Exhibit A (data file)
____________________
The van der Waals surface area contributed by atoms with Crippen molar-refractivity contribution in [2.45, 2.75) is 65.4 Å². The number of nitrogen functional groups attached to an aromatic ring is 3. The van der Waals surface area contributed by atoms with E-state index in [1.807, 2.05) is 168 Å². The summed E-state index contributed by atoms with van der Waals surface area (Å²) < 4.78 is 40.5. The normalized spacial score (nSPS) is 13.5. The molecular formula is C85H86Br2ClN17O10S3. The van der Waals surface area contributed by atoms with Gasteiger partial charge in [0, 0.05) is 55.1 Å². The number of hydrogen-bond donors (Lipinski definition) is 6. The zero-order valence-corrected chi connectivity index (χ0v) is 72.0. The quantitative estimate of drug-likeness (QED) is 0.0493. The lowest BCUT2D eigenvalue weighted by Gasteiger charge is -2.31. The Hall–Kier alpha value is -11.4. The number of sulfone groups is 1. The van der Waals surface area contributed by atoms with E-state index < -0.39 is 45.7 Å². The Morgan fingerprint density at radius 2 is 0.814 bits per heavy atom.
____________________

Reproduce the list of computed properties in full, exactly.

The van der Waals surface area contributed by atoms with Crippen molar-refractivity contribution in [2.45, 2.75) is 65.4 Å². The number of nitrogen functional groups attached to an aromatic ring is 3. The van der Waals surface area contributed by atoms with E-state index in [1.807, 2.05) is 168 Å². The summed E-state index contributed by atoms with van der Waals surface area (Å²) < 4.78 is 40.5. The normalized spacial score (nSPS) is 13.5. The molecular formula is C85H86Br2ClN17O10S3. The van der Waals surface area contributed by atoms with Gasteiger partial charge in [0, 0.05) is 55.1 Å². The number of hydrogen-bond donors (Lipinski definition) is 6. The zero-order valence-corrected chi connectivity index (χ0v) is 72.0. The quantitative estimate of drug-likeness (QED) is 0.0493. The lowest BCUT2D eigenvalue weighted by Gasteiger charge is -2.31. The Hall–Kier alpha value is -11.4. The number of sulfone groups is 1. The van der Waals surface area contributed by atoms with E-state index < -0.39 is 45.7 Å². The Morgan fingerprint density at radius 2 is 0.814 bits per heavy atom.